Photographer Chen Xiaoyi was named the recipient of this year’s edition of Three Shadows Photography Award, China’s most prestigious photography contest.
Chen earned the prestigious prize with her project, Koan, a series of black and white photographs produced using a photogravure technique. “I didn’t expect to win the award at all,” Chen tells TIME. “I’m very grateful for the recognition, but it also comes with a lot of pressure.”
Born and raised in China’s Sichuan province, the 23-year-old photographer received her bachelor’s degree in photojournalism from Leeds Beckett University in the U.K. but has transited to fine art photography during her graduate studies at the London College of Communication. Her work, influenced by ancient Eastern philosophies, “is not to be explained and conceptualized but to be experienced directly by the viewers,” she says.
“Many Chinese photographers’ work focuses on the society in transformation, and [is photographed] in a very realistic approach, but her work is self-expressive,” says Rongrong, founder and director of the Three Shadows Photography Art Center, who judged the award. “She’s very adventurous, so we think she has a lot of potentials.”
This year’s jury also included Bohnchang Koo, a photographer and curator from South Korea, Taka Kawachi, director of the Japanese photo publishing company, Amanasalto, and Tsai Meng, curator of CAFA Art Museum in China.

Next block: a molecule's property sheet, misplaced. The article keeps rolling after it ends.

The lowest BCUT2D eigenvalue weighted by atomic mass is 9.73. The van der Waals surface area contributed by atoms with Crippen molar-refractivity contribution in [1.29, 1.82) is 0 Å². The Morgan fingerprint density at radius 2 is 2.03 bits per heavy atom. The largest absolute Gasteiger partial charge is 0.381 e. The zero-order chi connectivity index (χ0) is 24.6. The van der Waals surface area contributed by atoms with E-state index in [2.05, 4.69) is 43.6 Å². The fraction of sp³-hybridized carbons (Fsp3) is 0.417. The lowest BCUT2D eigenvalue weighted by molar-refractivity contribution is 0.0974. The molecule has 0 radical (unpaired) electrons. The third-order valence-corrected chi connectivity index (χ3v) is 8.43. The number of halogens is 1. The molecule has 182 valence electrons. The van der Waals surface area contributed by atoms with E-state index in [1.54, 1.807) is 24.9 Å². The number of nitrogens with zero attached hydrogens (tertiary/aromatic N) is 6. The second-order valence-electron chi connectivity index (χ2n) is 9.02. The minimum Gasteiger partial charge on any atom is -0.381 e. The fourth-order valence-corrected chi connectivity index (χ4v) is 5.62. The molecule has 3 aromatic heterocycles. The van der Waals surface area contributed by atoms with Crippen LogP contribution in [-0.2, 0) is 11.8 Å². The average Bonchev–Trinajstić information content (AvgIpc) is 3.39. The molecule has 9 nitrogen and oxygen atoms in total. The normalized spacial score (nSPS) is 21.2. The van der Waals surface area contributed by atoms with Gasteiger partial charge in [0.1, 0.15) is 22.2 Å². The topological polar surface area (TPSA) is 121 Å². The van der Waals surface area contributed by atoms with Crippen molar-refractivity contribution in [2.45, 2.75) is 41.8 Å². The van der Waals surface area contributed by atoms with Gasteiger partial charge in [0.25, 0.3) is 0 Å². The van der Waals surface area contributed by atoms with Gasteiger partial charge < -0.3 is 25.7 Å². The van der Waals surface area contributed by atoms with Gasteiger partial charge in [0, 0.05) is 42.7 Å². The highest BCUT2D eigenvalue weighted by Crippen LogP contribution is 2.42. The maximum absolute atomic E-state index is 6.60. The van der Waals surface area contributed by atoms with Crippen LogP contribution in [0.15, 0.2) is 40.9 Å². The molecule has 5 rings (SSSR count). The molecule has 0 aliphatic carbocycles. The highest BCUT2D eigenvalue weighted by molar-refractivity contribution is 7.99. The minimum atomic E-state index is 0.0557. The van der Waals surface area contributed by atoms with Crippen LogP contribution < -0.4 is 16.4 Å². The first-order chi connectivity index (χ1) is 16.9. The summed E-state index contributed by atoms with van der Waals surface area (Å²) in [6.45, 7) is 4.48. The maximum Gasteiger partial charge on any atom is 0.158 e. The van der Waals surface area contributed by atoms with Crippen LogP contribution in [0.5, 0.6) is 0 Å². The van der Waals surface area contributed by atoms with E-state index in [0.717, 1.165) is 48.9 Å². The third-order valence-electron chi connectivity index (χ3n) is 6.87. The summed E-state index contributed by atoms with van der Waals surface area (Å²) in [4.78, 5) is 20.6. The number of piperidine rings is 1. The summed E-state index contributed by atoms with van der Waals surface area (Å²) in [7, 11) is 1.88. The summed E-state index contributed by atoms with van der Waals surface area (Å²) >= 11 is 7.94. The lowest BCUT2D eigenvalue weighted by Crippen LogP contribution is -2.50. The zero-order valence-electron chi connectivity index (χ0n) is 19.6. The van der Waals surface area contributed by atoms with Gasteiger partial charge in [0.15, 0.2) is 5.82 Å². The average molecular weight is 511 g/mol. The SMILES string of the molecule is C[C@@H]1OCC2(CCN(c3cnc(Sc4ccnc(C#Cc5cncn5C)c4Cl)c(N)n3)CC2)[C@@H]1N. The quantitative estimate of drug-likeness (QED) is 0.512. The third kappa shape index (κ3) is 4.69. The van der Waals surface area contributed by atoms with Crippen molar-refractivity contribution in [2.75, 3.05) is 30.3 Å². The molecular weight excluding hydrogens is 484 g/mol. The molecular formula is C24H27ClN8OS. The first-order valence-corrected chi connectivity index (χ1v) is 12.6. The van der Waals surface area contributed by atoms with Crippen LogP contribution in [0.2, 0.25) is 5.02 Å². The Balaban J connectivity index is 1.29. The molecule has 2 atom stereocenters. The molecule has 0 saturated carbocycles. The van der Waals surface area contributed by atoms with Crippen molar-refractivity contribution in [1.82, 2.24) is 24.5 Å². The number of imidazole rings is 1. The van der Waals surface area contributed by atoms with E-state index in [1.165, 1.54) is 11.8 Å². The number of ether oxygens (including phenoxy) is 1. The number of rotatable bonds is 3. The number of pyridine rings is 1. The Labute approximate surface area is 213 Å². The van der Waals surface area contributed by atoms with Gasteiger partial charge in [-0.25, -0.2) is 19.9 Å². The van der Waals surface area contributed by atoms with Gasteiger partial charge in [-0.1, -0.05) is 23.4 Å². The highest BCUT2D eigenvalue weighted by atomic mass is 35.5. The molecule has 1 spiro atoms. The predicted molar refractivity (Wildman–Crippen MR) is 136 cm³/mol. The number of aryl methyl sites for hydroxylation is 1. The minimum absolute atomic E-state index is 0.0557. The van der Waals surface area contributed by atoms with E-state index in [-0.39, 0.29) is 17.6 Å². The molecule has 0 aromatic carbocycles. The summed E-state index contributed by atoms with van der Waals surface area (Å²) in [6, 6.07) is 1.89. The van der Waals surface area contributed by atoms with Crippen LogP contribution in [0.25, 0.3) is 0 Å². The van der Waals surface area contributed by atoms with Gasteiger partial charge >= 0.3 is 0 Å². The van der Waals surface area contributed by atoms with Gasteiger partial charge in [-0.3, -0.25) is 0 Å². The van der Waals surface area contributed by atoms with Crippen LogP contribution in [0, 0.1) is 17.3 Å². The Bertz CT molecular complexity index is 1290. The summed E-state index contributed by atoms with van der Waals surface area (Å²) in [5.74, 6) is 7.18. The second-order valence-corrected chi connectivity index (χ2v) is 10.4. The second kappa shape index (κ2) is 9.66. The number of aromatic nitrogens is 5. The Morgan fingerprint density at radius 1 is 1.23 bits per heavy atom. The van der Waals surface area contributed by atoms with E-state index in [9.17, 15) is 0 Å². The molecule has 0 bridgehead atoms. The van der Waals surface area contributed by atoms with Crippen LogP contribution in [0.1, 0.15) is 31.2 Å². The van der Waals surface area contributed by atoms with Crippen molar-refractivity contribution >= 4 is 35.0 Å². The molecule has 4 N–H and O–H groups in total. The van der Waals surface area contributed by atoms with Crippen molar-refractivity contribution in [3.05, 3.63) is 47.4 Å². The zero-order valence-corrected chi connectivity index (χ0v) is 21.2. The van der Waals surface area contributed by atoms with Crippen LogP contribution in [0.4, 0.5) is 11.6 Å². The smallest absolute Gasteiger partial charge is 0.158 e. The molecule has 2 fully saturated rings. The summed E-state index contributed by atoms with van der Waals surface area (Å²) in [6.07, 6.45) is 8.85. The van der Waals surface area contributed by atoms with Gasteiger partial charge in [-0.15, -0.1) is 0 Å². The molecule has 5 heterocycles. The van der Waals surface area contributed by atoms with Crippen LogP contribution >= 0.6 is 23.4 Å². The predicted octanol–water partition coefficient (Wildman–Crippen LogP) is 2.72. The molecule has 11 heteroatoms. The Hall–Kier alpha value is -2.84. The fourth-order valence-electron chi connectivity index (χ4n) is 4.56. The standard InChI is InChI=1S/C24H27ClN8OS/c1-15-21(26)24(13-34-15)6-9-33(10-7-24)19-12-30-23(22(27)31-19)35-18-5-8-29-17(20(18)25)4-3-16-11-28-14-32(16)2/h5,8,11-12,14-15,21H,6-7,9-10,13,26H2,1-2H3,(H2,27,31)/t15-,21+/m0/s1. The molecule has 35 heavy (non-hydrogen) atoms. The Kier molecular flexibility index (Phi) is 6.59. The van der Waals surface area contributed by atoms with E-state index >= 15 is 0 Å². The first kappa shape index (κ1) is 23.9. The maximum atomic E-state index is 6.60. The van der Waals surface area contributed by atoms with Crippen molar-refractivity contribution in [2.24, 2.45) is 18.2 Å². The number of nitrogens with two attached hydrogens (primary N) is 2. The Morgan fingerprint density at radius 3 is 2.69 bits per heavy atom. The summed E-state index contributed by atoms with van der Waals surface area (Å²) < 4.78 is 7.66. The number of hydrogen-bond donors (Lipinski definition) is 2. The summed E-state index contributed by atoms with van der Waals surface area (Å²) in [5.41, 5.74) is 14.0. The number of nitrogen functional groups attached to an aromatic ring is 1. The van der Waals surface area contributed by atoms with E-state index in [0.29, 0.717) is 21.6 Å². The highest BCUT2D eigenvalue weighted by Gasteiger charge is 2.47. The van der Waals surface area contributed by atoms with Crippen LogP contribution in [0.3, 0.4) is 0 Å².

Chen plans to spend the reward of 80,000 RMB ($13,000) on developing new projects. Photographer Cheng Xinhao, from Yunnan province, also received the Shiseido Photography Prize with a reward of 20,000 RMB ($3,250) for his project, The Naming of a River, which explores how urban development has altered his city’s waterways.
In 2007, Rongrong opened the Thee Shadows Photography Art Center with his wife, Japanese photographer Inri. The space, designed by the renowned architect and artist Ai Weiwei, is the first and only private-run art organization dedicated to promoting contemporary photography in the country.
An internationally recognized artist, Rongrong says he was frustrated by China’s lack of institutions that support contemporary photographers, which eventually inspired him to found the center. “Chinese photographers didn’t have a home,” he tells TIME. “We couldn’t share the work we created in this country with the public.”
Now in its eighth year, he hopes that the center will continue to serve as an independent mechanism that, through hosting exhibitions and educational programs for artists, will form a dialogue between China and the international photography world.
Chen Xiaoyi is a Chinese photographer whose work has been featured in numerous exhibitions in China and the U.K.
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